Robert Louis Stevenson’s novella Strange Case of Dr Jekyll and Mr Hyde is divided into ten chapters. The title of each chapter summarizes that chapter’s contents; for example, “Dr Jekyll was quite at ease” and “Dr Lanyon’s narrative”. This structure divides the narrative into several “incidents”, which together unravel the mystery of Dr Jekyll and Mr Hyde’s strange relationship. 

Several of the chapter titles sound like newspaper headlines, such as “The Carew murder case” and “Incident at the window”. This gives the story an air of authenticity, as though it is reporting a crime case people might have read about in the newspaper at the time.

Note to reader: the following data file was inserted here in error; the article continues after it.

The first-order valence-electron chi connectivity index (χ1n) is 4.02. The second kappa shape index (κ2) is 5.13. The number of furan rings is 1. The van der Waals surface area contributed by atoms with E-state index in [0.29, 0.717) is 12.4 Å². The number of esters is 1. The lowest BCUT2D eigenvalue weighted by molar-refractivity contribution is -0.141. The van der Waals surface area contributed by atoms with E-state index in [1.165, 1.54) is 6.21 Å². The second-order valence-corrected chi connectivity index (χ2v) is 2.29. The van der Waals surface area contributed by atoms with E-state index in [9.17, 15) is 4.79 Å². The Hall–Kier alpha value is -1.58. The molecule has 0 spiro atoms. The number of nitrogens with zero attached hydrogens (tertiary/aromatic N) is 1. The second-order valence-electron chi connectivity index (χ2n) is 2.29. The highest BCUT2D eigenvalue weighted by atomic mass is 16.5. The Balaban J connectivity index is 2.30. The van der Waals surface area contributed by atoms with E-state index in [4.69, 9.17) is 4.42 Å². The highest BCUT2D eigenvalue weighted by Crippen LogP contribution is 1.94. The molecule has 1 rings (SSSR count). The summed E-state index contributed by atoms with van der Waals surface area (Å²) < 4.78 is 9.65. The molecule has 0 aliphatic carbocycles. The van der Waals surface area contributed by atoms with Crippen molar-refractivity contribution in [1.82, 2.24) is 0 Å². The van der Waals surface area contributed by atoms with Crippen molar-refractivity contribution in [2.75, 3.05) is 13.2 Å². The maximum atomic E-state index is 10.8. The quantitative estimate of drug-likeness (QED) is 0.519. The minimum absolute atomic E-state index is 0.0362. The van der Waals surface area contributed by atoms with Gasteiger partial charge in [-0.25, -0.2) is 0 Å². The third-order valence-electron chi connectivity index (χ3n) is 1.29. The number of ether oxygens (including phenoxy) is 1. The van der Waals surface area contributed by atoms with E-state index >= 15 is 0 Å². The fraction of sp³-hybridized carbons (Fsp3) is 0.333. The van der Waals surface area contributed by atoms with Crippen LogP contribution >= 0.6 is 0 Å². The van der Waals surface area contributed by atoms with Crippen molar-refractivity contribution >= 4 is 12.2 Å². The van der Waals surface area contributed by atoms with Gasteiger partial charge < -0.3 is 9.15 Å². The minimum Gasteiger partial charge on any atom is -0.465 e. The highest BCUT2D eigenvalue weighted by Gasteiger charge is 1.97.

The main part of the narrative unfolds chronologically. However, Stevenson makes extensive use of flashbacks, with different characters recollecting different incidents in relation to Jekyll and Hyde. For example, in the first chapter, Mr Enfield tells Mr Utterson a story about seeing Hyde injure a little girl: “the man trampled calmly over the child’s body and left her screaming on the ground.” (p. 7)

The climax of the story seems to come in the chapter titled “The last night”, when Mr Utterson and Poole ...

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